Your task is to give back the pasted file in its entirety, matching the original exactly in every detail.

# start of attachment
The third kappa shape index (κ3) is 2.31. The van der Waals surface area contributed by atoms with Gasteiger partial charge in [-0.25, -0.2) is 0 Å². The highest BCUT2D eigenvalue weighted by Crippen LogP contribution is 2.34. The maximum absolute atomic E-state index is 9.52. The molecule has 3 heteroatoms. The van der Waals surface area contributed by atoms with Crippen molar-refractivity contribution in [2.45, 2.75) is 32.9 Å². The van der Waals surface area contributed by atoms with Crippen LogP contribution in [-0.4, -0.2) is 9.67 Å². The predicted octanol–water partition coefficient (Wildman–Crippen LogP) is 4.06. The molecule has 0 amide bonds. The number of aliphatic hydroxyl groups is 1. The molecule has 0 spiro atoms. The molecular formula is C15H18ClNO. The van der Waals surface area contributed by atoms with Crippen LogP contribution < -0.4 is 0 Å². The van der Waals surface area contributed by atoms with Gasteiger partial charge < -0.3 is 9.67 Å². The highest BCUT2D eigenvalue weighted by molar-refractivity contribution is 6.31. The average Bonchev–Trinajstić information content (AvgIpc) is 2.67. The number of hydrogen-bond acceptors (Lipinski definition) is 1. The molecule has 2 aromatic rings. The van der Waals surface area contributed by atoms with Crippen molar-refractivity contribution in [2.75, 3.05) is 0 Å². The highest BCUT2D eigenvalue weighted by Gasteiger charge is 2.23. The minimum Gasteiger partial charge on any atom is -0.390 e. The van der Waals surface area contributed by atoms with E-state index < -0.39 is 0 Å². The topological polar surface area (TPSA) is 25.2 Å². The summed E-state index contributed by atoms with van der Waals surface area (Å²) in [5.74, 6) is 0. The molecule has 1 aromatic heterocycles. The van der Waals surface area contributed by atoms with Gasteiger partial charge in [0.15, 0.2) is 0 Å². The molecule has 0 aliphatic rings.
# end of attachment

The third kappa shape index (κ3) is 2.31. The van der Waals surface area contributed by atoms with Gasteiger partial charge in [-0.25, -0.2) is 0 Å². The highest BCUT2D eigenvalue weighted by Crippen LogP contribution is 2.34. The maximum absolute atomic E-state index is 9.52. The molecule has 3 heteroatoms. The van der Waals surface area contributed by atoms with Crippen molar-refractivity contribution in [2.45, 2.75) is 32.9 Å². The van der Waals surface area contributed by atoms with Crippen LogP contribution in [-0.4, -0.2) is 9.67 Å². The predicted octanol–water partition coefficient (Wildman–Crippen LogP) is 4.06. The molecule has 0 amide bonds. The number of aliphatic hydroxyl groups is 1. The molecule has 0 spiro atoms. The molecular formula is C15H18ClNO. The van der Waals surface area contributed by atoms with Crippen LogP contribution < -0.4 is 0 Å². The van der Waals surface area contributed by atoms with Gasteiger partial charge < -0.3 is 9.67 Å². The highest BCUT2D eigenvalue weighted by molar-refractivity contribution is 6.31. The average Bonchev–Trinajstić information content (AvgIpc) is 2.67. The number of hydrogen-bond acceptors (Lipinski definition) is 1. The molecule has 2 aromatic rings. The van der Waals surface area contributed by atoms with Crippen molar-refractivity contribution in [2.75, 3.05) is 0 Å². The highest BCUT2D eigenvalue weighted by Gasteiger charge is 2.23. The minimum Gasteiger partial charge on any atom is -0.390 e. The van der Waals surface area contributed by atoms with E-state index < -0.39 is 0 Å². The topological polar surface area (TPSA) is 25.2 Å². The summed E-state index contributed by atoms with van der Waals surface area (Å²) in [5.74, 6) is 0. The molecule has 1 aromatic heterocycles. The van der Waals surface area contributed by atoms with Gasteiger partial charge in [0.15, 0.2) is 0 Å². The molecule has 0 aliphatic rings.